For my 50th birthday, I got a diabetes diagnosis. I’m primarily in fitness/weightlifting to try to treat with changes in diet and exercise. I’m already on lifelong asthma meds, so I’d prefer not to take another lifelong medication.
(Photo by Victor Freitas from Pexels) I'll post Adventures in Fitness and Health in this project, probably just a Blog, but who knows?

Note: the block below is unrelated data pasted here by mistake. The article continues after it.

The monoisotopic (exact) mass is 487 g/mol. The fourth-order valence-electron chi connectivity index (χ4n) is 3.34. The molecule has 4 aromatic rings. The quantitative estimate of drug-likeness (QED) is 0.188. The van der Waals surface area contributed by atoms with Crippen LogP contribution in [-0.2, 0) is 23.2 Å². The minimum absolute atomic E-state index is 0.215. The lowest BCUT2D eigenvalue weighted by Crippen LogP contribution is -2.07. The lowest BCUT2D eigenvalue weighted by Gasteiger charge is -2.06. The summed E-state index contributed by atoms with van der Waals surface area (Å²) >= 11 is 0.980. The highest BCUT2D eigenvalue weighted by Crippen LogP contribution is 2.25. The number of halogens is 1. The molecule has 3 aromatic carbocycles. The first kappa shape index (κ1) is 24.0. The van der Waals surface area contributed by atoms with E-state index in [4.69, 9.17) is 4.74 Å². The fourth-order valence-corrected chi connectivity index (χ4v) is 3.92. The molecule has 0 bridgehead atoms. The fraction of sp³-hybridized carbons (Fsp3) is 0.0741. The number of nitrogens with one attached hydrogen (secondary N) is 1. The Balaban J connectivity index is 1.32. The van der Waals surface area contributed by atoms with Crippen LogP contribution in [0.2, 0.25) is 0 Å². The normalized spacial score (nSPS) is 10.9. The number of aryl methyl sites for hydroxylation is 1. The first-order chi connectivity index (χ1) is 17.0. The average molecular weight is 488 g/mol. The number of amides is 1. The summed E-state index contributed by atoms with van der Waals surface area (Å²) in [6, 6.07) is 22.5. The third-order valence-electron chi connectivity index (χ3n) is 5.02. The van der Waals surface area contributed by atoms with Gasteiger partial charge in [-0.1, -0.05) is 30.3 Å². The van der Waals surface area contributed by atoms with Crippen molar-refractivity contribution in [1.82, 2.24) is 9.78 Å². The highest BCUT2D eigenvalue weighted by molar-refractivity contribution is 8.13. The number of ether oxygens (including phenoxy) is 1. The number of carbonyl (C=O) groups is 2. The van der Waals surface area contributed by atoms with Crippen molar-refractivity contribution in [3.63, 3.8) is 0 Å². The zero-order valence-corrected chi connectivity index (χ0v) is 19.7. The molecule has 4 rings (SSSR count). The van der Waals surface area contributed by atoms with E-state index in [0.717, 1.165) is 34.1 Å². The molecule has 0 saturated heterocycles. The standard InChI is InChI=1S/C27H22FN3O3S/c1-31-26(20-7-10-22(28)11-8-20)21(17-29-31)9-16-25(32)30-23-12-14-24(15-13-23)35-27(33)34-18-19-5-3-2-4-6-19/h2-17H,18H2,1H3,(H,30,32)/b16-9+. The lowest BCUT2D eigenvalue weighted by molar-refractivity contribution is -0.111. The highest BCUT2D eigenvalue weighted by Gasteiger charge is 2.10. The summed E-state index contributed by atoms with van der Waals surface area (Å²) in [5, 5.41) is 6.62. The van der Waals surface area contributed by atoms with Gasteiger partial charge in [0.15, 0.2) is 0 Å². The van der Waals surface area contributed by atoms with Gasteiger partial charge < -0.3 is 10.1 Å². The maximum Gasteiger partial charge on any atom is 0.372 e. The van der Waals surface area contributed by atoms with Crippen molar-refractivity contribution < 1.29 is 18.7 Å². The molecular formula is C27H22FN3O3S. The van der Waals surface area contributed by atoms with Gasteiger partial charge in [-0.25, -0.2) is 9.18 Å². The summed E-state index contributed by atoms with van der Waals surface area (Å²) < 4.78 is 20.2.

The start of this was, for me, strength training in my teens. I lifted a lot with weightlifting machines during a couple of summer sports camps. The lift I remember getting to with the leg press machine was 220. That was when I weighed 100 pounds. For my 50th birthday, I got a blood test (it was a few weeks prior). It was primarily to check my lead levels since the local utility, EBMUD had notified me they were replacing my main, since it was made of lead. But along with the lead test, I also got a full panel, and the bad news that my A1C hadn’t decreased in the 2 years I was given since the last high reading. I’m already on lifelong (but low) asthma meds, and I’m reticent to start taking metformin, so I started seriously weightlifting with a local gym that focuses on the Starting Strength program. I pay a monthly subscription, go 3 days a week, 2 hours each session, and have a trainer assist me — she usually supervises about ¾ of my session’s lift sets. In my first month of training in 2018, I went from a 45 pound deadlift to a 140 pound deadlift. I also increased from a 30 pound benchpress to an almost 90 pound benchpress. My other two main lift types have increased more slowly due to flexiblity issues with the standard form — but my flexibility is increasing so I may indeed be able to increase more quickly soon. The goal I have right now is to learn and be able to do all four primary forms at the gym and increase weight amounts for my working sets in a sane manner, but get to a strong-as-I-can-reasonably-get state, and maintain that. At some point I may then switch to endurance training, depending on diabetes-related blood levels, and how my eating pattern changes are going too. I’m also experimenting with a low carb, high fat diet and with intermittent fasting, both of which seem to be helping reduce body fat along with weight lifting-related muscle development to lower my overall blood glucose levels. There are ups and downs, but my average seems to have lowered by about 60 mg/dL. I’m not in the totally healthy range, but my prognosis is much better than it was a month ago. I hope that with continue adherence to the weightlifting and diet changes I’ll get to a “normal” level for blood glucose. We’ll see how it goes.